Service, in Schwartz’s words, was exploitation. Its cheapness freed employers to pursue more lucrative and higher status work. The imbalance of power between mistress and maid was structural: it was part of the labour relationship. Echoing socialist feminist arguments from the 1970s on, she stresses that domestic labour underpinned not only the household but the capitalist economy. The feminist idea of independence, of an identity based on the fantasy of being in charge – of one’s self, of one’s purpose (what might now be called ‘empowerment’) – left unresolved the question of domestic labour and one’s actual dependence on other women to do this work. Occasionally her politicised language jars – the Edwardian home, for instance, as ‘a site of struggle’. But that may be her point.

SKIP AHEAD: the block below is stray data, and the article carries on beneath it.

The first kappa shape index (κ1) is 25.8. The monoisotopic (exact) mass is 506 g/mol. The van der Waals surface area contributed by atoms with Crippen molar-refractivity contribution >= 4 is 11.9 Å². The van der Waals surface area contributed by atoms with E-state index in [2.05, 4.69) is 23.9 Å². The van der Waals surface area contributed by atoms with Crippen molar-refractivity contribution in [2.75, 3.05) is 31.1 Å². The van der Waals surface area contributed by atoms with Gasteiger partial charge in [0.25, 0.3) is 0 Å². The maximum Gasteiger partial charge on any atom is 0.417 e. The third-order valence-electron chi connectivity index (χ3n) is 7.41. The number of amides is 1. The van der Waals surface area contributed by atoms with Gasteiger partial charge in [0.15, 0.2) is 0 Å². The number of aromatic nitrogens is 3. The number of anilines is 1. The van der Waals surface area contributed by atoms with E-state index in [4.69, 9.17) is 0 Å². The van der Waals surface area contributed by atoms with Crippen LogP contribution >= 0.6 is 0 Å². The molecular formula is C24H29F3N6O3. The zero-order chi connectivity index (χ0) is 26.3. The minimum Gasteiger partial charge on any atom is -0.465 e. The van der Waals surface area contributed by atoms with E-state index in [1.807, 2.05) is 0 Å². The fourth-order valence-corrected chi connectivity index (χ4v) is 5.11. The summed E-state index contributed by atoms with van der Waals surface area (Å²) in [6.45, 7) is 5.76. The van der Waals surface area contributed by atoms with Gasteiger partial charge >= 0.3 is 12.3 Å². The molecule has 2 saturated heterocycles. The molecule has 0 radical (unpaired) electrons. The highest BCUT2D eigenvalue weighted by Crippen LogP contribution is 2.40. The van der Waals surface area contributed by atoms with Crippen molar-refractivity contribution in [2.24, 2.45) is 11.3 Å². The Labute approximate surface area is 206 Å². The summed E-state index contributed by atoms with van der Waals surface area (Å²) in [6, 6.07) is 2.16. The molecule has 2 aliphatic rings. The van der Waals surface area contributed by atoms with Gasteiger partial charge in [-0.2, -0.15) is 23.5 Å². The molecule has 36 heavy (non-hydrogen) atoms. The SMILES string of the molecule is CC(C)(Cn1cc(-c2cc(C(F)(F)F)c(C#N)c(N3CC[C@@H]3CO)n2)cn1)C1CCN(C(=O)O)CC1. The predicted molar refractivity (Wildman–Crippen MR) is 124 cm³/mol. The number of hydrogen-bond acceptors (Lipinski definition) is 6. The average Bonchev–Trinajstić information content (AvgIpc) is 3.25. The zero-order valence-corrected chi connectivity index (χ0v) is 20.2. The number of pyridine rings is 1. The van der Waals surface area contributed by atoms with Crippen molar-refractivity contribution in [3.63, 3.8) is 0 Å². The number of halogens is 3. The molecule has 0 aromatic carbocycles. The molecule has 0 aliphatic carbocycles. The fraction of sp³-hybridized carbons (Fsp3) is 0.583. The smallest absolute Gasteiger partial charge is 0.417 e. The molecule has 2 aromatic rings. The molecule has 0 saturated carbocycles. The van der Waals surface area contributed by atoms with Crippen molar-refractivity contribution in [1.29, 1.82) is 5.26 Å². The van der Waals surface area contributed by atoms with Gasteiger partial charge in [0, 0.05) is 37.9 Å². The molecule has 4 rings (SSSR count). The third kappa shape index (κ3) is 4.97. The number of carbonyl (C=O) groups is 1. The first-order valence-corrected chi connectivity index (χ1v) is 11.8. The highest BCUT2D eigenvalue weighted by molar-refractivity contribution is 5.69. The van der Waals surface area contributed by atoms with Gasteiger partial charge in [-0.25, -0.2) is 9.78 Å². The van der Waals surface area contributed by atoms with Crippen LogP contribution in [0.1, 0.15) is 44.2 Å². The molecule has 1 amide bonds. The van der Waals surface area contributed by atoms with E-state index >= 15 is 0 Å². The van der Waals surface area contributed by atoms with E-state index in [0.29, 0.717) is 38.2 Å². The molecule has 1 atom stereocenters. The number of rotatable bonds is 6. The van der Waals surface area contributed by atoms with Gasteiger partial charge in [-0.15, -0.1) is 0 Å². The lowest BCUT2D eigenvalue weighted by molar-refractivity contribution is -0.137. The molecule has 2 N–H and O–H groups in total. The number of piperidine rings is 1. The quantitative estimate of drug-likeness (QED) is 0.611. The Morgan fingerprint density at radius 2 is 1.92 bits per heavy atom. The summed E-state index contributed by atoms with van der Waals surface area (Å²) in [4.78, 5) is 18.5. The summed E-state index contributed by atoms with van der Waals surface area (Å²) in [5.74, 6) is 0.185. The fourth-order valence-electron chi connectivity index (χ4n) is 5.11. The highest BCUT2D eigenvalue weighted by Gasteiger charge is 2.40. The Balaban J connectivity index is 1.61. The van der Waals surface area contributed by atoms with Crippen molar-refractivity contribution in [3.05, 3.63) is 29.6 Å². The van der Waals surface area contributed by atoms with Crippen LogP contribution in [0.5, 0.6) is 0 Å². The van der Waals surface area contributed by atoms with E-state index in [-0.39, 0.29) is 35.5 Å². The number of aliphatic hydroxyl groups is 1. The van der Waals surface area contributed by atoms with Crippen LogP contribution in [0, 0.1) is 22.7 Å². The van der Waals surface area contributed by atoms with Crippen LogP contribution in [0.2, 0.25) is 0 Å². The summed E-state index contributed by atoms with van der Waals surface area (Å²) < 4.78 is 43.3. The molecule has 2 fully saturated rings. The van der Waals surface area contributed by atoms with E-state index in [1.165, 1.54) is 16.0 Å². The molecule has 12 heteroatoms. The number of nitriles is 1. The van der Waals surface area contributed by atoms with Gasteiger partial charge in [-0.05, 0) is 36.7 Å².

I am less certain than Schwartz about the politics of her angry, articulate domestics. So many of her sources, often taken from press cuttings and newspaper correspondence columns, are hard to judge. Many remain anonymous and, as she notes, the literate are over-represented. They are mere glimpses of lives. Sharing grievances was one way for servants in different households to realise their collective interests, but these are public voices, energised by breaking taboos, speaking out with impunity. ‘Do not the mistresses think that the maids study them many times?’ one domestic wrote ominously to the Glasgow Herald in 1913. Surveillance is an age-old servants’ weapon, as is the threat to turn the tables. But are we hearing class consciousness in the making or the venting of class feelings: envy, resentment and belligerence – feelings which might as easily lead to apathy and hopelessness?